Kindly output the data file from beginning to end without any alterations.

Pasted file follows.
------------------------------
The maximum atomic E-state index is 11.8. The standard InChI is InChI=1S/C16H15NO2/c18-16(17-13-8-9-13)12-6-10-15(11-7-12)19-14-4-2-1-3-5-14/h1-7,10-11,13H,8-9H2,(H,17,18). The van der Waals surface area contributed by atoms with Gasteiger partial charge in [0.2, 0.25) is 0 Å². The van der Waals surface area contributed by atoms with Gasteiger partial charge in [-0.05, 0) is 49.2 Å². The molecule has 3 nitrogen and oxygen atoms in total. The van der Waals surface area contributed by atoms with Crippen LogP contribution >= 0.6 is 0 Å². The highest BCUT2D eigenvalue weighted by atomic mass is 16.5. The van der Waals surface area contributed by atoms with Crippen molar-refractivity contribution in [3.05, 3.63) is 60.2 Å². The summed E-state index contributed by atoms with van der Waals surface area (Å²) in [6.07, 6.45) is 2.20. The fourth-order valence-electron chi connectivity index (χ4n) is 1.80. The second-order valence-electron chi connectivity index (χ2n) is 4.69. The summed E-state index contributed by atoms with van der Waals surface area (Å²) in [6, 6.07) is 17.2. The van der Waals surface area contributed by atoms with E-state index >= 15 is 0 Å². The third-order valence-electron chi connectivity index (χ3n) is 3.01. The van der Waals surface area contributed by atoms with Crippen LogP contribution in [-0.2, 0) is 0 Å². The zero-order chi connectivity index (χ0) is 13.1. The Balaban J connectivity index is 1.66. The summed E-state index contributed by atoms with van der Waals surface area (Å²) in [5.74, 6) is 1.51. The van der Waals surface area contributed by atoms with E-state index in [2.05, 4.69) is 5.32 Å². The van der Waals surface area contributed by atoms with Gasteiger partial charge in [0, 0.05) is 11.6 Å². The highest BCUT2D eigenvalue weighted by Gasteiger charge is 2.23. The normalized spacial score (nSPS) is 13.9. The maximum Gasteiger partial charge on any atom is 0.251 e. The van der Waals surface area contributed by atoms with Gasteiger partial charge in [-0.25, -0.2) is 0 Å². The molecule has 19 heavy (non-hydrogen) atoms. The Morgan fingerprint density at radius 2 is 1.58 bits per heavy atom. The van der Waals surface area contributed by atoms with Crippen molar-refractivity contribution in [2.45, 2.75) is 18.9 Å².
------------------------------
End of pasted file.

The maximum atomic E-state index is 11.8. The standard InChI is InChI=1S/C16H15NO2/c18-16(17-13-8-9-13)12-6-10-15(11-7-12)19-14-4-2-1-3-5-14/h1-7,10-11,13H,8-9H2,(H,17,18). The van der Waals surface area contributed by atoms with Gasteiger partial charge in [0.2, 0.25) is 0 Å². The van der Waals surface area contributed by atoms with Gasteiger partial charge in [-0.05, 0) is 49.2 Å². The molecule has 3 nitrogen and oxygen atoms in total. The van der Waals surface area contributed by atoms with Crippen LogP contribution >= 0.6 is 0 Å². The highest BCUT2D eigenvalue weighted by atomic mass is 16.5. The van der Waals surface area contributed by atoms with Crippen molar-refractivity contribution in [3.05, 3.63) is 60.2 Å². The summed E-state index contributed by atoms with van der Waals surface area (Å²) in [6.07, 6.45) is 2.20. The fourth-order valence-electron chi connectivity index (χ4n) is 1.80. The second-order valence-electron chi connectivity index (χ2n) is 4.69. The summed E-state index contributed by atoms with van der Waals surface area (Å²) in [6, 6.07) is 17.2. The van der Waals surface area contributed by atoms with E-state index >= 15 is 0 Å². The third-order valence-electron chi connectivity index (χ3n) is 3.01. The van der Waals surface area contributed by atoms with Crippen LogP contribution in [-0.2, 0) is 0 Å². The zero-order chi connectivity index (χ0) is 13.1. The Balaban J connectivity index is 1.66. The summed E-state index contributed by atoms with van der Waals surface area (Å²) in [5.74, 6) is 1.51. The van der Waals surface area contributed by atoms with E-state index in [2.05, 4.69) is 5.32 Å². The van der Waals surface area contributed by atoms with Gasteiger partial charge in [0, 0.05) is 11.6 Å². The highest BCUT2D eigenvalue weighted by Gasteiger charge is 2.23. The normalized spacial score (nSPS) is 13.9. The maximum Gasteiger partial charge on any atom is 0.251 e. The van der Waals surface area contributed by atoms with Gasteiger partial charge in [-0.25, -0.2) is 0 Å². The molecule has 19 heavy (non-hydrogen) atoms. The Morgan fingerprint density at radius 2 is 1.58 bits per heavy atom. The van der Waals surface area contributed by atoms with Crippen molar-refractivity contribution in [2.45, 2.75) is 18.9 Å².